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Publication numberUS4538145 A
Publication typeGrant
Application numberUS 06/433,711
Publication date27 Aug 1985
Filing date12 Oct 1982
Priority date15 Oct 1981
Fee statusPaid
Publication number06433711, 433711, US 4538145 A, US 4538145A, US-A-4538145, US4538145 A, US4538145A
InventorsRyo Mitani, Yoshiaki Moriya, Atsushi Kobayashi
Original AssigneeTokyo Shibaura Denki Kabushiki Kaisha
Export CitationBiBTeX, EndNote, RefMan
External Links: USPTO, USPTO Assignment, Espacenet
Data transfer control device
US 4538145 A
Abstract
A data transfer control device is provided having a plurality of shift registers connected through said multiplexers in a closed loop, a selector connected to the inputs of said multiplexer and for selecting a transfer destination of display data according to a common electrode select signal of a display unit, and a gate for selecting the polarity of the display data to be loaded into said shift registers according to the polarity of common output signals for scanning common electrodes of said display unit.
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Claims(3)
What we claim is:
1. A data transfer control device having an input terminal for receiving constant-formatted data and an output terminal for connection to a display having common electrodes, said data transfer control device comprising:
a plurality of shift registers for storing data and providing output signals to said output terminal;
means for receiving a common electrode selecting signal;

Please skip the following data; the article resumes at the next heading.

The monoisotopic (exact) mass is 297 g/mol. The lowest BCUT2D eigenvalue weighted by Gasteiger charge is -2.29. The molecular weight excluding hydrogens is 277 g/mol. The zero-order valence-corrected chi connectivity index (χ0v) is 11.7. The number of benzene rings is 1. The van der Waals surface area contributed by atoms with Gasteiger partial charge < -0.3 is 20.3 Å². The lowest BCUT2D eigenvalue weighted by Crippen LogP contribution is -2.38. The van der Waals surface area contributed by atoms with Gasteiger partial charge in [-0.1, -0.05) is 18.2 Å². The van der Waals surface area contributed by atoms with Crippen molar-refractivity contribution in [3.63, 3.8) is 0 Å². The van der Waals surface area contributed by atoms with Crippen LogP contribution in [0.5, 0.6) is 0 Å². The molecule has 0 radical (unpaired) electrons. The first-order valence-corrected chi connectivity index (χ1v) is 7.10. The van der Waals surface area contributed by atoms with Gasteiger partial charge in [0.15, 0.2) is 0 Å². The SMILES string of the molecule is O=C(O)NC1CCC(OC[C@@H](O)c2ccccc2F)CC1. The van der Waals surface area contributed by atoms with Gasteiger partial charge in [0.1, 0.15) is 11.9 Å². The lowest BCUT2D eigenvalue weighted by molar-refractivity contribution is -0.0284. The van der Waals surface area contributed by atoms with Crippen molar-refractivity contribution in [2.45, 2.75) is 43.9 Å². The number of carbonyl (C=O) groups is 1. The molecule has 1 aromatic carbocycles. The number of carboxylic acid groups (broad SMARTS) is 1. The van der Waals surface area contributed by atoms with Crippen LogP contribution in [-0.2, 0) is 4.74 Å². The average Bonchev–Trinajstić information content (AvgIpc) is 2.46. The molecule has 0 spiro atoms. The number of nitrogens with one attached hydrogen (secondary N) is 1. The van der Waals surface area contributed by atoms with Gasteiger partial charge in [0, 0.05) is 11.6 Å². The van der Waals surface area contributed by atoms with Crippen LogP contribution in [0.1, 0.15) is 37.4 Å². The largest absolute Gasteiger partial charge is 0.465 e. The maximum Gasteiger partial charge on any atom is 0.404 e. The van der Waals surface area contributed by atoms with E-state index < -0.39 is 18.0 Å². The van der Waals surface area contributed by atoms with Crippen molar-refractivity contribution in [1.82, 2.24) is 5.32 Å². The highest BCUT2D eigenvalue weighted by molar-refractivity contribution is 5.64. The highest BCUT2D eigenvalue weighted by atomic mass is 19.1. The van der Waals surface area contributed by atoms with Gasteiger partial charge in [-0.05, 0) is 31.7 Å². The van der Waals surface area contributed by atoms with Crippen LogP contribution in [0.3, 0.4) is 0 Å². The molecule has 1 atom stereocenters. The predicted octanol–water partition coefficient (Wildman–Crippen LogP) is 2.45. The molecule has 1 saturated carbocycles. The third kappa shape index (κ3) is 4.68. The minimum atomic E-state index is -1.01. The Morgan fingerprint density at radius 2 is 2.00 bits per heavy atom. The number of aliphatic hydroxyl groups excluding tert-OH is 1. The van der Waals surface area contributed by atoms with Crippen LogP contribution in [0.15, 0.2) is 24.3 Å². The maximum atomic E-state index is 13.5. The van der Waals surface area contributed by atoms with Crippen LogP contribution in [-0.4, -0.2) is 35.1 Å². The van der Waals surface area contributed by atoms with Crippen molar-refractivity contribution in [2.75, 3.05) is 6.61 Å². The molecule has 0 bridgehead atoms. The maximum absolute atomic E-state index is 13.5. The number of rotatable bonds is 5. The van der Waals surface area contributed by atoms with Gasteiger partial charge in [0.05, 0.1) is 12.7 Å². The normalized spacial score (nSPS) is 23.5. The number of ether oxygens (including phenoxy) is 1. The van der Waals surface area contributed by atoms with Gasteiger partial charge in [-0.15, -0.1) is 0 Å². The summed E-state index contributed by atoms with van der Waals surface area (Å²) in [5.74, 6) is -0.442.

selector means, coupled to said input terminal and said common electrode selecting signal means, for receiving said constant-formatted data at said input terminal, for changing the arrangement of said constant-formatted data in accordance with said common electrode selecting signal, said selector means comprising a plurality of outputs for outputting said data with changed arrangements to a plurality of multiplexers; and;
means for receiving a mode selection signal;
wherein each one of said plurality of multiplexers is coupled to said mode selection signal receiving means and to a different one of said selector means outputs, and is further coupled to an input of a different one of said plurality of shift registers, said plurality of multiplexers including means, responsive to said mode selection signals, for either supplying said constant-formatted display data from said selector means to said shift registers or shifting the stored data in said shift registers in a closed loop.
2. A data transfer control device according to claim 1, wherein said selector means includes means for determining the polarity of the constant-formatted data to be supplied to said shift registers.
3. A data transfer control device according to claim 1, wherein said selector means includes means for inverting said constant formatted data.
Description
BACKGROUND OF THE INVENTION

The present invention relates to a data transfer control device adaptable for transferring display data to a liquid crystal drive circuit for directly driving a liquid crystal display unit of a dynamic drive type.

FIG. 1 shows a prior liquid crystal drive circuit with a duty ratio of 1/4 and with 8-segment outputs. In the drive circuit, a closed loop is formed including four 8-bit shift registers 10 to 13 connected in a cascade fashion, an inverter 2 for AC-driving a liquid crystal display 6 unit to be described later, and a multiplexer 4. An output signal from a parallel/serial converter circuit 3 for converting parallel data into serial data is transferred to the multiplexer (selector) 4.